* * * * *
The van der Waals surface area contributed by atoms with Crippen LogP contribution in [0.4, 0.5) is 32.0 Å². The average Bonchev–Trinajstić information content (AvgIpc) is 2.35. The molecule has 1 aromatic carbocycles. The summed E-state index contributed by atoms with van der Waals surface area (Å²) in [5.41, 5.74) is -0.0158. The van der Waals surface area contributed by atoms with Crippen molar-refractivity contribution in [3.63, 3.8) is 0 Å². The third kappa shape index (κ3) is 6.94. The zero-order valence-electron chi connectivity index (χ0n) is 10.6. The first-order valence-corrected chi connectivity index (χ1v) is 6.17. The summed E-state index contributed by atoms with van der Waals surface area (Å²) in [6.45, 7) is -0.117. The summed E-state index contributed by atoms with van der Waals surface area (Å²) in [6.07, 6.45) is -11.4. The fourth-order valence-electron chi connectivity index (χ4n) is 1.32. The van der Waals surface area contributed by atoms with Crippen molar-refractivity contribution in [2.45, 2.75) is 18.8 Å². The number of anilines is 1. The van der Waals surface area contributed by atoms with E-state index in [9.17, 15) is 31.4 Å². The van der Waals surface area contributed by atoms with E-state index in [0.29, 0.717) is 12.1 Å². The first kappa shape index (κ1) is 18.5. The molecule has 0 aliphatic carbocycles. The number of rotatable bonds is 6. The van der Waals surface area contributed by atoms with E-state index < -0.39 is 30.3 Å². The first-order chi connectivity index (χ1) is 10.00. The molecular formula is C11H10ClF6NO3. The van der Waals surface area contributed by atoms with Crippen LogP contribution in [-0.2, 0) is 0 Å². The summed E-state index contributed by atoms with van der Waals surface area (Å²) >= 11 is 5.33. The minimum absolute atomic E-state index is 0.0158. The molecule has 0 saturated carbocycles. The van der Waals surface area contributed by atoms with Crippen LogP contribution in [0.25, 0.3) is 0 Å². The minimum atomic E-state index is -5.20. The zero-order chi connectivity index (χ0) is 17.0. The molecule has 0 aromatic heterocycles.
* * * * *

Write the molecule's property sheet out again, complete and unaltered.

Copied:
The van der Waals surface area contributed by atoms with Crippen LogP contribution in [0.4, 0.5) is 32.0 Å². The average Bonchev–Trinajstić information content (AvgIpc) is 2.35. The molecule has 1 aromatic carbocycles. The summed E-state index contributed by atoms with van der Waals surface area (Å²) in [5.41, 5.74) is -0.0158. The van der Waals surface area contributed by atoms with Crippen molar-refractivity contribution in [3.63, 3.8) is 0 Å². The third kappa shape index (κ3) is 6.94. The zero-order valence-electron chi connectivity index (χ0n) is 10.6. The first-order valence-corrected chi connectivity index (χ1v) is 6.17. The summed E-state index contributed by atoms with van der Waals surface area (Å²) in [6.45, 7) is -0.117. The summed E-state index contributed by atoms with van der Waals surface area (Å²) in [6.07, 6.45) is -11.4. The fourth-order valence-electron chi connectivity index (χ4n) is 1.32. The van der Waals surface area contributed by atoms with Crippen molar-refractivity contribution in [2.45, 2.75) is 18.8 Å². The number of anilines is 1. The van der Waals surface area contributed by atoms with E-state index in [9.17, 15) is 31.4 Å². The van der Waals surface area contributed by atoms with E-state index in [0.29, 0.717) is 12.1 Å². The first kappa shape index (κ1) is 18.5. The molecule has 0 aliphatic carbocycles. The number of rotatable bonds is 6. The van der Waals surface area contributed by atoms with E-state index < -0.39 is 30.3 Å². The first-order chi connectivity index (χ1) is 10.00. The molecular formula is C11H10ClF6NO3. The van der Waals surface area contributed by atoms with Crippen LogP contribution in [-0.2, 0) is 0 Å². The summed E-state index contributed by atoms with van der Waals surface area (Å²) >= 11 is 5.33. The minimum absolute atomic E-state index is 0.0158. The molecule has 0 saturated carbocycles. The van der Waals surface area contributed by atoms with Crippen LogP contribution in [0.25, 0.3) is 0 Å². The minimum atomic E-state index is -5.20. The zero-order chi connectivity index (χ0) is 17.0. The molecule has 0 aromatic heterocycles.